I’ve eagerly awaited The iOS App Icon Book by Michael Flarup ever since it was first announced in 2018. The book sits dead center among topics that are at the heart of MacStories: apps, app preservation, and design. As a result, my expectations were high, and I’m happy to report that it doesn’t disappoint. If you care about apps, you’ll love The iOS App Icon Book.
The cover of The iOS App Icon Book sets the tone with a large iridescent squircle, the shape that defines every app icon. It’s the canvas on which every app icon is created. The squircle has become iconic in its own right, creating a consistent thread that ties disparate designs together into a coherent whole. The shimmering foil used for the book’s squircle is an excellent touch that hints at the colorful variety of icons between its convers.
The iOS App Icon Book is an art book at its core. The book’s pages are packed with icons of varying sizes, but the book also features essays by Flarup, a foreward by Bjango’s Marc Edwards, a history of iOS iconography by Jim Nielsen, and profiles of a dozen designers and design studios. The focus of the book lies firmly on the icons themselves, but I’m glad the essays and profiles were included. The essays provide an outlet for anyone who happens upon The iOS App Icon Book and wants to know more about the history and design of icons, while the profiles put a face to some of the artwork on its pages.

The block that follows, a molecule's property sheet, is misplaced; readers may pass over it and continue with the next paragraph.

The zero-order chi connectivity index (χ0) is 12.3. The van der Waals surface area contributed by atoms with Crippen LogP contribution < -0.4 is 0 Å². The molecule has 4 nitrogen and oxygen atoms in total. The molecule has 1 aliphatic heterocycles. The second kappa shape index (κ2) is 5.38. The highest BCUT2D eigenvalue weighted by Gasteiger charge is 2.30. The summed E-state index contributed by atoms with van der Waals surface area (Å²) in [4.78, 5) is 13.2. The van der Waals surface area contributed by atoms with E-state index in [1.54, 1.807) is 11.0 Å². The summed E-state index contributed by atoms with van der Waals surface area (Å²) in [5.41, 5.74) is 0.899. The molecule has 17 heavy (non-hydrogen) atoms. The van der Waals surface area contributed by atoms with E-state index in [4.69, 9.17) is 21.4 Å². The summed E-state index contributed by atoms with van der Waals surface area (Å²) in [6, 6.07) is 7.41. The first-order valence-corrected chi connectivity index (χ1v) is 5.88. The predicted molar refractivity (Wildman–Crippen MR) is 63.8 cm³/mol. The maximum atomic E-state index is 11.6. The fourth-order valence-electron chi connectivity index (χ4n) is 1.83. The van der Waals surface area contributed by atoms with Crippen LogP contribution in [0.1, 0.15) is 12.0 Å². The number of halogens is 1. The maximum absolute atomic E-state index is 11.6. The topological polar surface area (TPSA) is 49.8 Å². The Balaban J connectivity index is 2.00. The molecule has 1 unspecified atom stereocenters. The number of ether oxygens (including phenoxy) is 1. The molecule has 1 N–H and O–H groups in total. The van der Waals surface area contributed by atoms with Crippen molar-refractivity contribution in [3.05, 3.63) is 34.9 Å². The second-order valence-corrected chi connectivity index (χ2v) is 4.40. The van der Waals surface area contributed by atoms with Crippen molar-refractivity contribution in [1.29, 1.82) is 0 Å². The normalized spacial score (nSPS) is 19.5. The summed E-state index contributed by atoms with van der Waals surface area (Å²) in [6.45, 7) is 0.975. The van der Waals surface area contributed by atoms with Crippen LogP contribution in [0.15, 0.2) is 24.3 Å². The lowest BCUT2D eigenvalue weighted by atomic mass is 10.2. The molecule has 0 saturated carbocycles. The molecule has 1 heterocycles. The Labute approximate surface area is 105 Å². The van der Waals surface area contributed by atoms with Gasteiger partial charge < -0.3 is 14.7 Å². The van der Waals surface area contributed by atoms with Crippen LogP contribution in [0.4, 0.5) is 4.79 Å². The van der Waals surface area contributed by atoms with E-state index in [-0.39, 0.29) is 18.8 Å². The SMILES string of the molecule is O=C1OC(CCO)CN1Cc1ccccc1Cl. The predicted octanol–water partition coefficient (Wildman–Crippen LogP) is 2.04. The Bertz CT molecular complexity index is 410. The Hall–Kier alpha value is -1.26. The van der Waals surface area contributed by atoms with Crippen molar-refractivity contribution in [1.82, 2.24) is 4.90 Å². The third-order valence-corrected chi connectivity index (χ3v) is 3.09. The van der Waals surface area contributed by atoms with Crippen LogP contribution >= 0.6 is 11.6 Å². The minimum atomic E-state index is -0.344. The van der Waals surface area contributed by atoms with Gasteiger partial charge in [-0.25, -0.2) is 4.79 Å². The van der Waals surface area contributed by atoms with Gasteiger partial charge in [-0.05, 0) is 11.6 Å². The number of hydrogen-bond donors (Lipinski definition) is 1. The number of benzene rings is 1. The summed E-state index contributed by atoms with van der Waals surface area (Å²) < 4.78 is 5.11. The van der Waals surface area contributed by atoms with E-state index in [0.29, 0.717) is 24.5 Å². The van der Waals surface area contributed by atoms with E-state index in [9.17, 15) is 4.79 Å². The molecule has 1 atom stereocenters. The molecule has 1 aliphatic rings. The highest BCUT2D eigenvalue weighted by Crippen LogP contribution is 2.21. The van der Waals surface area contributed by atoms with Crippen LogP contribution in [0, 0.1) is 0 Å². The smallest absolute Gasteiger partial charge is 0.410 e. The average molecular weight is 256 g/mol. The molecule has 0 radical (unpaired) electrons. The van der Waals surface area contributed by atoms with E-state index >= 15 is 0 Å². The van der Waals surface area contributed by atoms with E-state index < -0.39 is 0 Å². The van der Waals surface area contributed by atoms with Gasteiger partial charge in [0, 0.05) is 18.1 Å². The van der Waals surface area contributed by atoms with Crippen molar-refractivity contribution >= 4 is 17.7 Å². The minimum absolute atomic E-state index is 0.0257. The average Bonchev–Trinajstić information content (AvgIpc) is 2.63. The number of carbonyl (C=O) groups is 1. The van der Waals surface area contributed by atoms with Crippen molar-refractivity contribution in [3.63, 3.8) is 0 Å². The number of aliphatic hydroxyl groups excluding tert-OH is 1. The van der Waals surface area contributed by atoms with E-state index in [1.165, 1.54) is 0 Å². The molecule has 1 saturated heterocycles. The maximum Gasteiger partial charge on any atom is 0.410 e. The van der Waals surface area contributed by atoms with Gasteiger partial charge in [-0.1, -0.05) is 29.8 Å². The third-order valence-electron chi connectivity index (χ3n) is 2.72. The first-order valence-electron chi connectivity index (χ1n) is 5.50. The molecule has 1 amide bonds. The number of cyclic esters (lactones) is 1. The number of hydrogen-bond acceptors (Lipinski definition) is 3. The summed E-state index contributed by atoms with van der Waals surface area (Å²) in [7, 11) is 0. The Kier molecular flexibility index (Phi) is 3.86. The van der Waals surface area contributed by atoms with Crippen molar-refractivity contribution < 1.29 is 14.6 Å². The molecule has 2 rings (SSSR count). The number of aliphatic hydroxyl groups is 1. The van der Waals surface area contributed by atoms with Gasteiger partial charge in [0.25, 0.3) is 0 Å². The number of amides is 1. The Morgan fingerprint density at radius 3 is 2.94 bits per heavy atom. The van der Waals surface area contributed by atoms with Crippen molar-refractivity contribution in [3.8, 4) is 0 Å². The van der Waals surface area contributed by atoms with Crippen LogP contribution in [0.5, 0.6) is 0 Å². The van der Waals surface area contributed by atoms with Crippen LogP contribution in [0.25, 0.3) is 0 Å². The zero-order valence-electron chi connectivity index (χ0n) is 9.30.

Of course, the stars of The iOS App Icon Book are the icons themselves. Each high-resolution image is reproduced in vivid colors on high-quality paper that makes browsing through the book’s pages a pleasure. As someone who writes about apps, I enjoyed flipping through the pages, rediscovering the icons of apps from the early days of the App Store alongside the icons of apps I use every day. It’s a careful mix of old and new that blends the context of early app iconography with current design trends.
As you flip through The iOS App Icon Book, you’ll find that the icons are arranged in a number of different ways. Some are grouped by color, while others are organized thematically, like the pages featuring food, games, and photography apps. My favorite part of The iOS App Icon Book, though, is the pages that trace the evolution of specific icons. Each version is dated and connected by horizontal lines to indicate its lineage. It’s fascinating to see the directions that designers have taken app icons over the years.
The one thing that The iOS App Icon Book doesn’t do that I would have liked to have seen is trace the evolution of the icons used for some of Apple’s system apps. That may not have been feasible given the need to get rights to the artwork for printing in a book. However, it would have been interesting to see the extent to which Apple’s design work has influenced third-party designers.
iOS app icons are the first thing that users encounter when they download an app and use it for the first time. Icons set the tone and personality of an app. It’s an important part of the app experience that has a rich history on iOS. The iOS App Icon Book brings that history to life in a way that immediately had me flipping back and forth through its pages, rediscovering old favorites and studying the details of icons I’d never run across before. I highly recommend it for anyone interested in apps and design.
The iOS App Icon Book is still available to pre-order for €60.00 from its website.